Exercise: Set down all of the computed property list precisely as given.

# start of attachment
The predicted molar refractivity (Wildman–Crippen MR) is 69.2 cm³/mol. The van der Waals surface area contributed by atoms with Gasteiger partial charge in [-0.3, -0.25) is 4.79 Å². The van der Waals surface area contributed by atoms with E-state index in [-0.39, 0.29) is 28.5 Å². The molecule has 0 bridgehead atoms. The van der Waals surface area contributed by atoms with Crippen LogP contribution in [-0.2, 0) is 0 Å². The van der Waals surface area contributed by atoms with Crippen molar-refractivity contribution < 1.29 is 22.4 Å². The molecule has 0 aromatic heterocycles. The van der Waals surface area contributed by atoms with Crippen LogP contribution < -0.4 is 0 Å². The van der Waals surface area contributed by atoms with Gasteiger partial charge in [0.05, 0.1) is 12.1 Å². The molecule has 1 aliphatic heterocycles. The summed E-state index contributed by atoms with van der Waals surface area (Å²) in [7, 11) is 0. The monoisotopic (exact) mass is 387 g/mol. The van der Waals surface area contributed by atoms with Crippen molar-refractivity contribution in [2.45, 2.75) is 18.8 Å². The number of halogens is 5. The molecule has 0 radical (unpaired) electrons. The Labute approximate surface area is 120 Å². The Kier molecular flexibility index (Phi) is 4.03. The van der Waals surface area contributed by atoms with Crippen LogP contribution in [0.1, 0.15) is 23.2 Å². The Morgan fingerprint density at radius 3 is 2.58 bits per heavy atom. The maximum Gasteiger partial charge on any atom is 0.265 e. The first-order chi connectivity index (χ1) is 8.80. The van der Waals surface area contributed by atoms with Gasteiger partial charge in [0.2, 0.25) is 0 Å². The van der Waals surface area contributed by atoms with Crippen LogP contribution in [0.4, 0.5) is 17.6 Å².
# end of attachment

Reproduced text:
The predicted molar refractivity (Wildman–Crippen MR) is 69.2 cm³/mol. The van der Waals surface area contributed by atoms with Gasteiger partial charge in [-0.3, -0.25) is 4.79 Å². The van der Waals surface area contributed by atoms with E-state index in [-0.39, 0.29) is 28.5 Å². The molecule has 0 bridgehead atoms. The van der Waals surface area contributed by atoms with Crippen LogP contribution in [-0.2, 0) is 0 Å². The van der Waals surface area contributed by atoms with Crippen molar-refractivity contribution < 1.29 is 22.4 Å². The molecule has 0 aromatic heterocycles. The van der Waals surface area contributed by atoms with Crippen LogP contribution < -0.4 is 0 Å². The van der Waals surface area contributed by atoms with Gasteiger partial charge in [0.05, 0.1) is 12.1 Å². The molecule has 1 aliphatic heterocycles. The summed E-state index contributed by atoms with van der Waals surface area (Å²) in [7, 11) is 0. The monoisotopic (exact) mass is 387 g/mol. The van der Waals surface area contributed by atoms with Crippen molar-refractivity contribution in [2.45, 2.75) is 18.8 Å². The number of halogens is 5. The molecule has 0 radical (unpaired) electrons. The Labute approximate surface area is 120 Å². The Kier molecular flexibility index (Phi) is 4.03. The van der Waals surface area contributed by atoms with Crippen LogP contribution in [0.1, 0.15) is 23.2 Å². The Morgan fingerprint density at radius 3 is 2.58 bits per heavy atom. The maximum Gasteiger partial charge on any atom is 0.265 e. The first-order chi connectivity index (χ1) is 8.80. The van der Waals surface area contributed by atoms with Gasteiger partial charge in [0.2, 0.25) is 0 Å². The van der Waals surface area contributed by atoms with Crippen LogP contribution in [0.4, 0.5) is 17.6 Å².